Netstar has published data which suggests that fuel tanker hijackings and theft of petrol and diesel out of tanks are on the increase.
Image via Pixabay

Hijacking and car crimes: Fuel tankers and petrol theft on the rise

Hijacking of fuel tankers and theft of petrol and diesel out of car tanks are significantly increasing, Netstar revealed in their 2022 data.


Netstar has published data which suggests that fuel tanker hijackings and theft of petrol and diesel out of tanks are on the increase.
Image via Pixabay

Netstar has published new data on hijacking, criminal syndicates, and car theft trends – and the results show a startling increase, particularly amongst fuel tankers and fuel theft from vehicles

The vehicle recovery and fleet intelligence company revealed their findings for the first half of 2022.

ALSO READ: ‘Blockage method’ – Dangerous new hijacking trend identified in SA


According to Netstar operations executive Charles Morgan, hijackings amongst their customer base have risen by 24%. And with the increase in petrol prices, fuel tankers continue to be the target of hijackers, suggests the data. 

He said in a statement: “There are indications that fuel tankers are becoming a target. In a recent case, a fuel tanker was hijacked by a criminal gang after midnight.

He added: “Although Netstar has a high recovery rate, we are seeing a significant increase in incidents. Fleets and their cargo also remain at risk. We recommend that operators of tanker fleets be extra vigilant and take all measures they can to protect their drivers and their vehicles.”

four arrested
Four suspects were arrested for stealing fuel from a truck in Parow.
Photo: City of Cape Town.


Netstar also revealed that they had seen a spike in vehicle thefts during the morning hours. This followed by a surge in hijackings during the afternoon and the evening.

In May and June, daily vehicle hijackings reached a peak between the period of 19:00 and 20:00.  

Morgan added: “Our data indicates that hijackings are more common in the evening hours. 

“Hijackings are also the most common way for vehicles to be stolen, among our customer base. This implies that criminals may find it easier to steal a vehicle through a contact crime like hijacking, than through theft of an unattended vehicle. This may be because there is no need to circumvent alarm and immobiliser technology when the driver is at the wheel.”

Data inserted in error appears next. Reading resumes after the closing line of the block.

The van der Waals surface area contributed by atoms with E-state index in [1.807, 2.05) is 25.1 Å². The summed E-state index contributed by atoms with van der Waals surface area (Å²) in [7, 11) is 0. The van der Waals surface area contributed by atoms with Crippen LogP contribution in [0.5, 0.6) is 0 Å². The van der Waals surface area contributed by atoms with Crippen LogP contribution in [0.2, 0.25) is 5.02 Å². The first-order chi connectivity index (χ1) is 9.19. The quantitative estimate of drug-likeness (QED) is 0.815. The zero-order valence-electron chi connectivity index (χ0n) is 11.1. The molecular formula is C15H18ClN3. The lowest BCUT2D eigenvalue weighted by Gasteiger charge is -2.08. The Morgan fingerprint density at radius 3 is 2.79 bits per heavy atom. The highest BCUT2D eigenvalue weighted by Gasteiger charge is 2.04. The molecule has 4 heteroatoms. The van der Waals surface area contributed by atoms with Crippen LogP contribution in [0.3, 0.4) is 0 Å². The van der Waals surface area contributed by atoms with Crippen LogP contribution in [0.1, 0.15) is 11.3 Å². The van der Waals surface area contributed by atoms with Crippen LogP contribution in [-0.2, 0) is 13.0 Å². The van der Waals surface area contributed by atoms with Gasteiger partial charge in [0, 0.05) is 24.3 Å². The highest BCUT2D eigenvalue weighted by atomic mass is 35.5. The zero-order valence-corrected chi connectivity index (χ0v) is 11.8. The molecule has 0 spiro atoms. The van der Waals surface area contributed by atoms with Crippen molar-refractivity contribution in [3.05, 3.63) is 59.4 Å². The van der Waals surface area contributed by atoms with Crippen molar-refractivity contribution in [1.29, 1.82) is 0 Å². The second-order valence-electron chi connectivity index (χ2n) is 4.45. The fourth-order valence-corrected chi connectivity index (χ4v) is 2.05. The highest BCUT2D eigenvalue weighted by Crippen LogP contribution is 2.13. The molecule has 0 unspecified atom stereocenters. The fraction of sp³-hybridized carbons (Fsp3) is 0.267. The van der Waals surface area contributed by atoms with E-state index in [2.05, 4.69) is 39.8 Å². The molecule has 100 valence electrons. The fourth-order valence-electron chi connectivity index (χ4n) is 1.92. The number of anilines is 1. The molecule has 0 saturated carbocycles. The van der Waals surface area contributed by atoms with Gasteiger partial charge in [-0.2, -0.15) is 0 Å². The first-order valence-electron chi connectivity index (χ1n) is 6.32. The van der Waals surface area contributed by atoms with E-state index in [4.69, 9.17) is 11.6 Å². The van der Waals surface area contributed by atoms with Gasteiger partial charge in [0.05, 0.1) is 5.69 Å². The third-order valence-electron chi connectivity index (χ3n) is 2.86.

According to Netstar’s provincial breakdown, Gauteng remains the hotspot for vehicle crime at 51,2%. KwaZulu-Natal came in second with 23%, and the Eastern Cape and the Western Cape both registered around 6% of incidents.


According to News24, hijackings of tankers are not the only means of stealing fuel.

The publication reported that Western Cape traffic officers had encountered a group of thieves on Monday morning who were siphoning diesel from a stationary truck – whilst the driver was asleep!

According to JP Smith of the City of Cape Town’s mayoral committee, the men had stolen close to 125 litres of diesel by the time police arrived on the scene. The thieves used drums and pipes to “extract” the fuel.

He said: “While the ‘fill up and dash’ phenomenon is not new, this type of incident is something else, and was an incredibly opportunistic and dangerous thing to do. Even if the suspects had gotten away, travelling with large amounts of fuel in makeshift containers would have been very risky”.

Smith warned motorists to be wary of “opportunistic” criminals as well as be “alert at all times”.


According to fellow vehicle recovery company Tracker South Africa, criminals are developing new ways to tackle car technologies.

For example, car thieves are now using key re-programmers and signal grabbers to bypass “push to start” buttons.

Netstar also warned the public that the following hijacking trends continue to occur

  • Hijackings by criminals posing as law enforcement officers
  • Criminals bumping your car on the road and proceeding to hijack you when you get out to inspect the damage
  • Criminals duping fellow drivers under false pretences – like indicating you have a flat tire or missing number plate – and proceeding to hijack you when you stop your vehicle.